It might seem a long way off just now, but Esther George, head of the Kansas City Fed warned the other day that she sees some signs of pressure to drive wages higher. The US apparently faces a shortage of skilled welders at the moment (Google welder shortage' if you fancy retraining) due partly to the phenomenon of reshoring', where manufacturing jobs are returning to the US.
If inflation did rear its head again, central banks would suddenly be under real pressure to tighten monetary policy. That would do two things: it would destroy the belief in perpetual bailouts, and it would leave lots of investments made at low yields looking very poor value indeed.
My colleague Merryn Somerset Webb has been talking to Dr Pippa Malmgren about how inflation could make a comeback. The full interview is in this week's issue of MoneyWeek magazine you won't want to miss it, as this could be one of the biggest themes shaping all of our investment choices in the coming years. If you're not already a subscriber, make sure you catch it by signing up to get your first three issues free now.
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John is the executive editor of MoneyWeek and writes our daily investment email, Money Morning. John graduated from Strathclyde University with a degree in psychology in 1996 and has always been fascinated by the gap between the way the market works in theory and the way it works in practice, and by how our deep-rooted instincts work against our best interests as investors.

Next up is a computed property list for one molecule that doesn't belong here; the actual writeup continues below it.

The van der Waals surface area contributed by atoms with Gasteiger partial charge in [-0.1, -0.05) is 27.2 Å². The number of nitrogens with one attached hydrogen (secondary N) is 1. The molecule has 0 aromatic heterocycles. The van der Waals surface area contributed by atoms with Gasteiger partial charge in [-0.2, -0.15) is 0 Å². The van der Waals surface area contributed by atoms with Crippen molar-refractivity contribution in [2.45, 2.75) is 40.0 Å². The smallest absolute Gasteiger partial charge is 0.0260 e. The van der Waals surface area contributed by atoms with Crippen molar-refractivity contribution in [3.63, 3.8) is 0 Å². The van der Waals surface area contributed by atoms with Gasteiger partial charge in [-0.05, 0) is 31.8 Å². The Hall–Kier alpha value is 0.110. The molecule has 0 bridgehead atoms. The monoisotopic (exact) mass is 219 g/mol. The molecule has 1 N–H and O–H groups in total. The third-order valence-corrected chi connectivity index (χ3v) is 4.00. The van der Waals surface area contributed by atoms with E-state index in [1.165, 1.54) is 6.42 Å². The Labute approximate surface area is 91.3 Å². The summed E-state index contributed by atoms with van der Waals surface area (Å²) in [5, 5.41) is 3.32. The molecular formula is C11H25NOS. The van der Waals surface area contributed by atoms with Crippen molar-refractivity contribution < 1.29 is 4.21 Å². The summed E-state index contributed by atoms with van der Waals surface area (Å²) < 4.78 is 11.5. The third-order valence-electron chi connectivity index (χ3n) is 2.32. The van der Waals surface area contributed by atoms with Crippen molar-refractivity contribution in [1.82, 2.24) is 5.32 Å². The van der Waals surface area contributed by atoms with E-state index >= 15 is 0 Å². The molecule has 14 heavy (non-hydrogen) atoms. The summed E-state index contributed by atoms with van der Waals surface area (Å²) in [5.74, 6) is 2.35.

He started out in journalism by writing articles about the specific business challenges facing family firms. In 2003, he took a job on the finance desk of Teletext, where he spent two years covering the markets and breaking financial news. John joined MoneyWeek in 2005.
His work has been published in Families in Business, Shares magazine, Spear's Magazine, The Sunday Times, and The Spectator among others. He has also appeared as an expert commentator on BBC Radio 4's Today programme, BBC Radio Scotland, Newsnight, Daily Politics and Bloomberg. His first book, on contrarian investing, The Sceptical Investor, was released in March 2019. You can follow John on Twitter at @john_stepek.